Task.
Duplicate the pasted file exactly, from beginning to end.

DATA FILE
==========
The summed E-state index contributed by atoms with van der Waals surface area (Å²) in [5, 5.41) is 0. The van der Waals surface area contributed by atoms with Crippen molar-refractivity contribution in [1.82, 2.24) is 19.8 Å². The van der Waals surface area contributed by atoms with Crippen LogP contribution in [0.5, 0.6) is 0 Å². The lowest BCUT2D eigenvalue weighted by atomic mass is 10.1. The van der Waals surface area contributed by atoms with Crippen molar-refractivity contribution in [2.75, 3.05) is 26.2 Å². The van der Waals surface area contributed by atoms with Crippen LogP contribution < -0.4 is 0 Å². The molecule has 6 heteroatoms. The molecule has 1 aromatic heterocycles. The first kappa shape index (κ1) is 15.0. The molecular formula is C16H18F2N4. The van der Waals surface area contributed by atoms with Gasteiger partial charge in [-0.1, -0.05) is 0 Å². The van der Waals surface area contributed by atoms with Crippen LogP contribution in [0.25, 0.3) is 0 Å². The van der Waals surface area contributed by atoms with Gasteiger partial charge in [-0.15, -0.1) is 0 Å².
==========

The summed E-state index contributed by atoms with van der Waals surface area (Å²) in [5, 5.41) is 0. The van der Waals surface area contributed by atoms with Crippen molar-refractivity contribution in [1.82, 2.24) is 19.8 Å². The van der Waals surface area contributed by atoms with Crippen LogP contribution in [0.5, 0.6) is 0 Å². The lowest BCUT2D eigenvalue weighted by atomic mass is 10.1. The van der Waals surface area contributed by atoms with Crippen molar-refractivity contribution in [2.75, 3.05) is 26.2 Å². The van der Waals surface area contributed by atoms with Crippen LogP contribution < -0.4 is 0 Å². The molecule has 6 heteroatoms. The molecule has 1 aromatic heterocycles. The first kappa shape index (κ1) is 15.0. The molecular formula is C16H18F2N4. The van der Waals surface area contributed by atoms with Gasteiger partial charge in [-0.1, -0.05) is 0 Å². The van der Waals surface area contributed by atoms with Crippen LogP contribution in [0.25, 0.3) is 0 Å². The van der Waals surface area contributed by atoms with Gasteiger partial charge in [-0.15, -0.1) is 0 Å².